The Howling of the Wind

I sit in my kitchen and I hear the wind whistling through the buildings. It’s a low, plaintive sound; almost the stereotypical sound of winter wind, but there is something else mixed into it. It’s that icy December wind that is bound up with the death of all things and the darkest days of the year. At two in the afternoon, the sun has already begun to sink lower in the sky and the shadows have lengthened. The sky is a purplish grey and the clouds are hanging heavily. Perfect time to brew a cuppa and curl up with book or holiday movie, I think. I seem glued to my chair though, not even wanting to stand up to turn on the light switch. The kitchen was getting quite dark, but for some reason I was finding the oddest comfort in sitting in the shadows listening to the howling of the wind.

The past two weeks, since I had returned from London had been difficult. My unhappiness with the programme, at least where the education project was concerned, had begun to take its toll and colour the rest of my experiences. My first summative assignment had been returned and for someone who is obsessed with being perfect, coming just shy of a first was still maddening. Thanksgiving had come and gone and it was the first one I had spent so far from my family and friends. Though I had managed a fairly good representation of a Thanksgiving dinner, it was still a Thanksgiving dinner for one. By the first week of December, I had begun to feel slightly less down. I had made an appointment to see my course director to discuss the education project and my inability to find an Easter work placement. I had jumped into the next assignments and was pouring my energy into the choir for our first performance. I was still on a high from the performance the next afternoon when I received some news that brought on the worst bout of depression I’ve had in over ten years.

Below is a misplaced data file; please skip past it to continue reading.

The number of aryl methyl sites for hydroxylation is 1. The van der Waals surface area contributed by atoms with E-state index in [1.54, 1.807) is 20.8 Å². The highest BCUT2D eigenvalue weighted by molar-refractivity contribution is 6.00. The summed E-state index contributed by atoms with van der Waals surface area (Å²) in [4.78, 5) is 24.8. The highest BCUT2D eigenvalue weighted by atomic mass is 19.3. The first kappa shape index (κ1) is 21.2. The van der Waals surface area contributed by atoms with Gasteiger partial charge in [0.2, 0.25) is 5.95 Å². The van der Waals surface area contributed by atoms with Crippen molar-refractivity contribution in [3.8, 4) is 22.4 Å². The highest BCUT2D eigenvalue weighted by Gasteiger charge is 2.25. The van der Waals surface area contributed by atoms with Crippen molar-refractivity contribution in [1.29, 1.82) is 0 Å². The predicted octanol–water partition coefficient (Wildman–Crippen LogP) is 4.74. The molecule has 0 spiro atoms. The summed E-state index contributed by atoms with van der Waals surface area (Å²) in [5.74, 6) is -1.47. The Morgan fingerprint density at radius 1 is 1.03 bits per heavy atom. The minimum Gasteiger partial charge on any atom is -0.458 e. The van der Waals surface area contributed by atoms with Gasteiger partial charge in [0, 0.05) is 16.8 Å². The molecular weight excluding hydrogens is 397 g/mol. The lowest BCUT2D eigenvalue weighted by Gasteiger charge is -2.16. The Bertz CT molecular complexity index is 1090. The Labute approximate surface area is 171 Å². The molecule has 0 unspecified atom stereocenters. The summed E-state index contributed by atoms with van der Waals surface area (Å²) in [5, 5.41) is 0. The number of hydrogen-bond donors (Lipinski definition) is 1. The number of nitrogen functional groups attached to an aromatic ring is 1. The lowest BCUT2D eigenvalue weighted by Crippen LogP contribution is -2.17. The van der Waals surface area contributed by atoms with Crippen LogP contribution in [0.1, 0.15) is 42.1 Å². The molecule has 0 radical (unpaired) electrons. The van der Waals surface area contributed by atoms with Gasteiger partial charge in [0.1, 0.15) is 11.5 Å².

Knowing that life continues without you is difficult. It makes you feel inferior and expendable. It also reminds you of all of the other times you’ve been hurt and all of a sudden you’re brain finds more and more to be upset about. It becomes a feeding frenzy with your sanity and happiness as the prey. I spent three days in that frenzy with those sharks ripping away at my self-esteem and future plans. I had none of my usual comforts like flooring it down Rt 295 at 75 mph, running around with my ferrets and cuddling them when I felt like I needed a hug, or watching endless replays of My Little Pony (don’t judge, I’m sure you watch bizarre things, too). I might not have had MLP, but I had QI and The Thick of It. I will be forever grateful to Malcolm Tucker for managing to make me laugh in the middle of that dark place. I also had my friends, both here and at home. I spent hours talking with them and they spent hours listening. I managed to wake up Saturday after a particularly difficult evening and finally feel something other than sadness or numbness. I woke up on Saturday and felt more like myself. It took a few more days to get back to feeling 100% but even now, occasionally one of those sharks will start to swim closer. For the moment though, they are serene.

The wind is whipping up again even more now. I smile and shake my head. What an amazing sound, I think. An hour later and the shadows have all but taken over. The purplish grey sky is now a darker blue grey and the orange lamps have been switched on. I finally stand and switch on the light. Time for a cuppa and that movie, I think. 

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